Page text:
Discuss several distinct responses to the diversity of the synoptic

Discussseveral distinct responses to the diversity of the synoptic gospels’presentations of Jesus’ ministry that range from bruteharmonization to radical skepticism regarding their synoptic nature.

Diversityof the synoptic gospels

TheSynoptic gospels refer to the first three books in the New Testament,which include Mark, Luke, and Mathew. The content in the in the booksis based on Jesus, but it has a slight difference that indicates thatthe authors covered the topic independently. However, the three booksare significantly dissimilar from John’s Gospel in various thingssuch as a timeline, material covered, John’s distinctive coverageof the Jesus’ life and ministry, as well as the language used. Thehigh similarity observed in the first three books of the NewTestament led to the development of a heated debated the BibleScholars dubbed the “the synoptic problem”. The term Synopticmeans “viewing together” or “comparing”. Many theologyscholars have coined theories attempting to create a reason the threebooks addresses the life of Jesus, his miracles, and teachings in aslightly different way.

Marcanpriority

Themost common theory that explains the difference observed in thesynoptic gospels is the Marcan priority, which claims that Mark’sgospel is the oldest. The content in the literature, in collaborationwith additional sources, was then used in writing the subsequentGospels. Bible scholars have advanced the theory using diverseexplanations (McKnight et al. 8).

The“Two-Source hypothesis” (2SH) is one of the advanced hypothesesthat attempt to explain the variation of the gospels. The hypothesisclaims that the similarities and differences observed Matthew andLuke’s gospel were derived from the Mark’s older gospel, as wellas an imaginary collection of Christian Oral tradition sayings knownas Q (McKnight et al. 10). The theory surfaced in the nineteenthcentury. In 1924, B.H. Streeter added that the similarities anddifferences observed in the Gospels of Mathew and Luke was becauseboth literatures derived information from two additional sources hecalled M and L respectively. A key strength of the hypothesis isbased on the common and non-common shared by the three gospels.Several scholars have advanced the basic of this theory throughdiverse observation of the information found in the literature(McKnight et al. 12).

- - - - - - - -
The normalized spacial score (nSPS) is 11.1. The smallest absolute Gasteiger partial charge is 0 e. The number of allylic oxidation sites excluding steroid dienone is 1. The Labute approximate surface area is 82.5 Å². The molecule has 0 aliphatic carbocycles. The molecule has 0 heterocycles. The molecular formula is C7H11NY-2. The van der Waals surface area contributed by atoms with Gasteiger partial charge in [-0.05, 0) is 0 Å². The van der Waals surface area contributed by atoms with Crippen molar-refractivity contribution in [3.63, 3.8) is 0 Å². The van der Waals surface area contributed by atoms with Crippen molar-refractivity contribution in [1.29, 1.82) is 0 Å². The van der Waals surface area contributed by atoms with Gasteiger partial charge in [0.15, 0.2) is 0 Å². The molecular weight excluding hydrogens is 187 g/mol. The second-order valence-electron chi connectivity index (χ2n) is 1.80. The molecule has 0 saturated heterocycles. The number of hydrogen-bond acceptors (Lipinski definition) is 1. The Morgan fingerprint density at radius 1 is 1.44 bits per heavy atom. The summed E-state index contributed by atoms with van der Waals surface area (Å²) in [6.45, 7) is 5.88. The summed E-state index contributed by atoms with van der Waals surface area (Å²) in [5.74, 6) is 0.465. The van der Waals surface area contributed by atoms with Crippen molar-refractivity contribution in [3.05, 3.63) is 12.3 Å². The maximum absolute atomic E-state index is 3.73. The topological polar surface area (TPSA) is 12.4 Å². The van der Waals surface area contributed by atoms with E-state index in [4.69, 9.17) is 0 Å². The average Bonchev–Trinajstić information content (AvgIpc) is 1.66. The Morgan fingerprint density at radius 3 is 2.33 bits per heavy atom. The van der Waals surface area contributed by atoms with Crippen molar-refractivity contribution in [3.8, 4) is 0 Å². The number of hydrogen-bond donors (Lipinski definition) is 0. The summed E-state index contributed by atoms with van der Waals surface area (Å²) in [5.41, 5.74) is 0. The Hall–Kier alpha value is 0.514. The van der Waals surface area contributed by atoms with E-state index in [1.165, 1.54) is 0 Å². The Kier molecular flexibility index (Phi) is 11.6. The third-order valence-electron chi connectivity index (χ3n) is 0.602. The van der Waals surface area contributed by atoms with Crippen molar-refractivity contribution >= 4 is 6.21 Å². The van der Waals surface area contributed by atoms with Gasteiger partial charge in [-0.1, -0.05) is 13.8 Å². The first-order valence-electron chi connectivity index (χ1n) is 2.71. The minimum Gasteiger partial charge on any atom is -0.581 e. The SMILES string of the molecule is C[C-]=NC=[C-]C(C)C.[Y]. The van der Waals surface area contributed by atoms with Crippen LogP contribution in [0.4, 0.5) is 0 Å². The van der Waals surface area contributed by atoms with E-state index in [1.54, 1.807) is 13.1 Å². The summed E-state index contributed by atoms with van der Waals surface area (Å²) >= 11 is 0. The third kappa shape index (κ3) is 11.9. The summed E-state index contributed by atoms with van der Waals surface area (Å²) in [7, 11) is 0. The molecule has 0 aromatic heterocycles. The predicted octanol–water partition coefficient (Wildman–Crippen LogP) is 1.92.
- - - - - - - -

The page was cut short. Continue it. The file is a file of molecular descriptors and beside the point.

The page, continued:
Conversely,the Farrer-Goulder hypothesis asserts that Mark’s Gospel is theoldest, and then followed by the Matthew and Luke’s gospelsrespectively. Austin Farrer advanced the hypothesis in 1955 (McKnightet al. 13).

In1964, William Farmer introduced the two-gospel hypothesis, whichasserts that the Gospel of Matthew was written first. The Gospel ofLuke, and then the Gospel of Mark seconded it. The theory wasformerly called “Griesbach hypothesis” because he expanded agreat deal of it. The philosophy is the strongest alternative fromthe 2SH (McKnight et al. 27).

MattheanPriority

Inanother theory, Johann Jakob Griesbach advanced the 2-Gospel theoryproposed by Augustine to show that Matthew’s Gospel came waswritten first. The Gospel of Luke and Mark then followed itrespectively. On the contrary, the Jewish and Hebrews-Christiansbelieved that Evangelist Mathew wrote the Gospel of Matthew first.Evangelist Mark and Luke wrote the Mark and Luke’s gospel at secondand third positions respectively (McKnight et al. 16).

Lucanpriority

RobertLindsey invented the Jerusalem School Hypothesis as one of thesynoptic problem solutions. The Bible scholar claimed that both theMatthew and Mark gospels were based on preexisting texts that arepresently lost. The theorist claims that Luke was derived from anearly Gospel renowned as “the Reconstruction (R) of the Life ofJesus”. In addition, Luke integrated the anthology with additionalinformation he acquired from another anthology. However, the Book ofMathew and Mark slightly differ from Luke because they did not usethe information in the literature one on one.

ManyBible scholars have identified evidence that harmonizes the synopticproblem. One of the supporting information includes the fact thatthere are many parables found in Matthew, Mark, and Luke, but theyare missing in the Gospel of John. Conversely, John’s gospelcontains some parables that are conspicuously missing in the otherthree gospels. The similarity of content in the first three gospelsis then in harmony. The Bible scholars claim that the content in thebooks tend to appear in distinct flow and chronological recordsbecause ancient people were not keen on maintaining such information.For example, Mark 5:1 and Matthew 8:28 refer to the city in the sameplace under different names. Mark calls the city Gerasenes whileMatthew calls it Gadarenes (McKnight et al. 44).